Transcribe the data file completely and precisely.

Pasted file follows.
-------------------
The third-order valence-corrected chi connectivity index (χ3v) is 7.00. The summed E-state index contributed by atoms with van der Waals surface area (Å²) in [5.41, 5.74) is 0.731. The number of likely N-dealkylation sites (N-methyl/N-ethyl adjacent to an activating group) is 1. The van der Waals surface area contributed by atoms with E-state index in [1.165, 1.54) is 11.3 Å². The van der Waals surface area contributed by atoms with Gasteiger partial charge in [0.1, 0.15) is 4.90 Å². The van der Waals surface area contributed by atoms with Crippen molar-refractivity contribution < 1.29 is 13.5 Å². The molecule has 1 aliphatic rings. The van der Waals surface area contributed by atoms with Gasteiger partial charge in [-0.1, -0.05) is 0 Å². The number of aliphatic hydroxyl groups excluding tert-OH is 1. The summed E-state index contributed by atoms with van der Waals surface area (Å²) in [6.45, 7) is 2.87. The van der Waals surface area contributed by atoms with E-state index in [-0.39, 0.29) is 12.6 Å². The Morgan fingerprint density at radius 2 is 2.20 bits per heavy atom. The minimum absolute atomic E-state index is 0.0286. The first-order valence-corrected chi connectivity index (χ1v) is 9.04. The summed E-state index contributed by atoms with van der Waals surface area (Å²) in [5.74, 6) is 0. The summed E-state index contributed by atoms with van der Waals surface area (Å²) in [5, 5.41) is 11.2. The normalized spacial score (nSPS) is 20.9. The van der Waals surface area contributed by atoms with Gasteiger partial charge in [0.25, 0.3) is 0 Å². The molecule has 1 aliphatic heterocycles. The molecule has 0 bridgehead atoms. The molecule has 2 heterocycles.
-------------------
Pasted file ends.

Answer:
The third-order valence-corrected chi connectivity index (χ3v) is 7.00. The summed E-state index contributed by atoms with van der Waals surface area (Å²) in [5.41, 5.74) is 0.731. The number of likely N-dealkylation sites (N-methyl/N-ethyl adjacent to an activating group) is 1. The van der Waals surface area contributed by atoms with E-state index in [1.165, 1.54) is 11.3 Å². The van der Waals surface area contributed by atoms with Gasteiger partial charge in [0.1, 0.15) is 4.90 Å². The van der Waals surface area contributed by atoms with Crippen molar-refractivity contribution < 1.29 is 13.5 Å². The molecule has 1 aliphatic rings. The van der Waals surface area contributed by atoms with Gasteiger partial charge in [-0.1, -0.05) is 0 Å². The number of aliphatic hydroxyl groups excluding tert-OH is 1. The summed E-state index contributed by atoms with van der Waals surface area (Å²) in [6.45, 7) is 2.87. The van der Waals surface area contributed by atoms with E-state index in [-0.39, 0.29) is 12.6 Å². The Morgan fingerprint density at radius 2 is 2.20 bits per heavy atom. The minimum absolute atomic E-state index is 0.0286. The first-order valence-corrected chi connectivity index (χ1v) is 9.04. The summed E-state index contributed by atoms with van der Waals surface area (Å²) in [5.74, 6) is 0. The summed E-state index contributed by atoms with van der Waals surface area (Å²) in [5, 5.41) is 11.2. The normalized spacial score (nSPS) is 20.9. The van der Waals surface area contributed by atoms with Gasteiger partial charge in [0.25, 0.3) is 0 Å². The molecule has 1 aliphatic heterocycles. The molecule has 0 bridgehead atoms. The molecule has 2 heterocycles.